Easter 1: Getting to an Easter moment

Photo by Jan Tinneberg on Unsplash
Photo by Jan Tinneberg on Unsplash

Second-hand stores report that donations of clothing and household goods are way up possibly because people are Kondo-izing – emptying their homes of the things which no longer “spark joy.” It remains to be seen whether this year’s Kondo-izer’s will be back with another load of clutter next year. Did getting rid of the unnecessary things enable them to live differently or was it simply a way of making room so they could collect more stuff?  A similar question faces us at the end of Lent: will we start Lent next year with the same old clutter?

Some people are very good at Lent. For them, it is a 40 day marathon of privation and an exercise in self-control. Once the 40 days are over, they take back the stuff they gave up. It’s a good exercise, but it does not get us to an Easter moment. We get to an Easter moment only if a Lenten discipline has helped us to see that something was taking up a lot of space in our lives which was just clutter and we become willing to let it go and leave it behind.  If we can close the door on that clutter, another door will open.

Lent helps us see what is clutter; then we need to let it go and leave it behind.

Easter Sunday will come on April 21 this year. It’s a great celebration but it is not the same thing as an Easter moment. Easter moments will arrive when we least expect them, maybe as glimmers of an insight or as an “aha” as loud as a trumpet fanfare. They will arrive when and how they will. We may barely feel ready, but ready we will be, because we kept a Lent. We got rid of the clutter: we left it behind and closed the door on it. Without a doubt, another door will open.

Happy Easter.

Lent 1C: Perfect Answers

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Deuteronomy 26:1-11, Romans 10:8b-13, Luke 4:1-13

I found myself thinking about the TV gameshow “Jeopardy” this week, after hearing that Alex Trebeck has stage IV pancreatic cancer. That is a tough diagnosis to receive. He has a difficult journey ahead of him.

I started watching Jeopardy with my grandmother and when the host of the show was Art Fleming. I had favorite categories, like “Explorers,” because I was in 5th grade and we were reading about the explorers so I knew who they were.  I did ok with the Bible category, but my grandmother usually did better.

Whatever the category, it always felt good to get the right answers.  On Jeopardy, there was only one right answer and they always showed what the right answer was.

The devil in today’s gospel does not say what he thinks of Jesus’ answers.  We always presume that if Jesus said it, it must be the right and most perfect answer. But one can imagine different answers, and in the story there is no ringing bell or flashing light or voice from the heavens saying “yes, that’s right!”  Instead, after each of Jesus’ responses, the devil just moves on to another temptation, until he gives up.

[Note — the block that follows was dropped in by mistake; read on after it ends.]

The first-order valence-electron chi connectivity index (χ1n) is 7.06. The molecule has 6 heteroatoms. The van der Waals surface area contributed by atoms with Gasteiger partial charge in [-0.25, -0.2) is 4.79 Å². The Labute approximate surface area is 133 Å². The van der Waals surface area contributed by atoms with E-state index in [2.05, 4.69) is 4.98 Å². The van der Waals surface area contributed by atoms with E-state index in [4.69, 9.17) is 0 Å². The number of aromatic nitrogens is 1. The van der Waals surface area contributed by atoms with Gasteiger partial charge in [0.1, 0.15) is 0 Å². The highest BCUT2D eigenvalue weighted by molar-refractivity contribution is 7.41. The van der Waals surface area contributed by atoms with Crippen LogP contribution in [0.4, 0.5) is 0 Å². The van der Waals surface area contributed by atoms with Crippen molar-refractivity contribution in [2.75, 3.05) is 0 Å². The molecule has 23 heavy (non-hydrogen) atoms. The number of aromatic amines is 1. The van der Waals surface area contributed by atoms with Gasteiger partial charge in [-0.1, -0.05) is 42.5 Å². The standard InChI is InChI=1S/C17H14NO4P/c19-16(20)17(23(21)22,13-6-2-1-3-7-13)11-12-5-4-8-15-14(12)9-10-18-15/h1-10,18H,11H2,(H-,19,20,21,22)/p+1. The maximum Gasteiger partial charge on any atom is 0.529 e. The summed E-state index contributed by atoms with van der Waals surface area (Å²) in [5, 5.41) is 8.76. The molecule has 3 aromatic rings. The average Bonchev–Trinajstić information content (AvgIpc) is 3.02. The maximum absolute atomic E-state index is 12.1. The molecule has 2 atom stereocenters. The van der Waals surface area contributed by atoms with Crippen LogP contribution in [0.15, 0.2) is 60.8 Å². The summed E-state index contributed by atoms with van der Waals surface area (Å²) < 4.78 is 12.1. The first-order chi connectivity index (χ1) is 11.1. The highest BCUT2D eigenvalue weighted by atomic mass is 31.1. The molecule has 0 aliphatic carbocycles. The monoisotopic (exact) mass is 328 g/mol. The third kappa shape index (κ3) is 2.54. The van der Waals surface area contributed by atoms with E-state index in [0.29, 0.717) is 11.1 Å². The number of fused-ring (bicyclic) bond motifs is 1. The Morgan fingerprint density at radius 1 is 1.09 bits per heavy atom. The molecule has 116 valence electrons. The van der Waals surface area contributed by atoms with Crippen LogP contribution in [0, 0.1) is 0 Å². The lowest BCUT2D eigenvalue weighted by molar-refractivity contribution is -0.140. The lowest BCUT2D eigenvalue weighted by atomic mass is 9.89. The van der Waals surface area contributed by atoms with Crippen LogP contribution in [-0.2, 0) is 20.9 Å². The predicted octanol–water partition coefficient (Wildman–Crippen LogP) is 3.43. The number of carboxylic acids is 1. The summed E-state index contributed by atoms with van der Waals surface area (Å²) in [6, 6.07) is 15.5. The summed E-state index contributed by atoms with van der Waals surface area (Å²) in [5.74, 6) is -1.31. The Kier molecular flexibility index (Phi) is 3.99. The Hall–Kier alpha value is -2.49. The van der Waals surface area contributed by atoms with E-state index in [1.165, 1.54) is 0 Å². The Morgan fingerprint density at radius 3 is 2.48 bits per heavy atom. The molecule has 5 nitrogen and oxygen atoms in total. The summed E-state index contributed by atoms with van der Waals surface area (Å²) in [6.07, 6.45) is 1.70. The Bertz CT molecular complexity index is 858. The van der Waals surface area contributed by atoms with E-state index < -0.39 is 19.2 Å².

It’s possible that what is important about Jesus’ answers is not that they are “correct” in the Jeopardy sense that they are the “the one and only” correct answers. It’s possible that they are “right” because they were the right answers for him. They were the answers that focused him on what mattered to him, on what he valued, on the things he believed because he knew them to be true from his own experience. They were right for him because they were what he needed to resist his temptations.

Something else might work for us. Maybe something from a Bible category; maybe not.  Whatever our answers are, they need to be about what matters to us, what we value, what we believe because we know it to be true in our own experience.

Creeds are about beliefs in a way. The Nicene Creed is a centuries-old, well-beloved summary of key Christian concepts. But that is not the kind of belief that we need when we are in the wilderness.  Knowing whether the Spirit proceeds from the Father or from the Father and the Son will not work to keep me in touch with my better self when I am hearing my devil and facing my temptations. When that happens, I need, we need the answers that are about what matters to us, what we value and what we believe because we know it to be true in our own experience.

Maybe something from the second reading, something pithier like, “Jesus is Lord.”  Or something from the first reading, a story that talks about where we came from and how we got here and where we think we’re going: “My ancestor was a wandering Aramean…”  Maybe a line from the psalms or a verse from a hymn or something someone we loved or admired always used to say. Whatever it is, what will make it the right answer for us is that it will be about what matters to us, what we value, and what we believe because we have lived the truth of it.

The journey of Lent is just beginning. Along the way there will be wilderness and in that wilderness, there will be temptations which can’t be avoided. They will require a response from us. We need to know what it is we value, what matters to us, what we believe because we know because we have lived it.  If our response comes from that, it will absolutely be the perfect answer.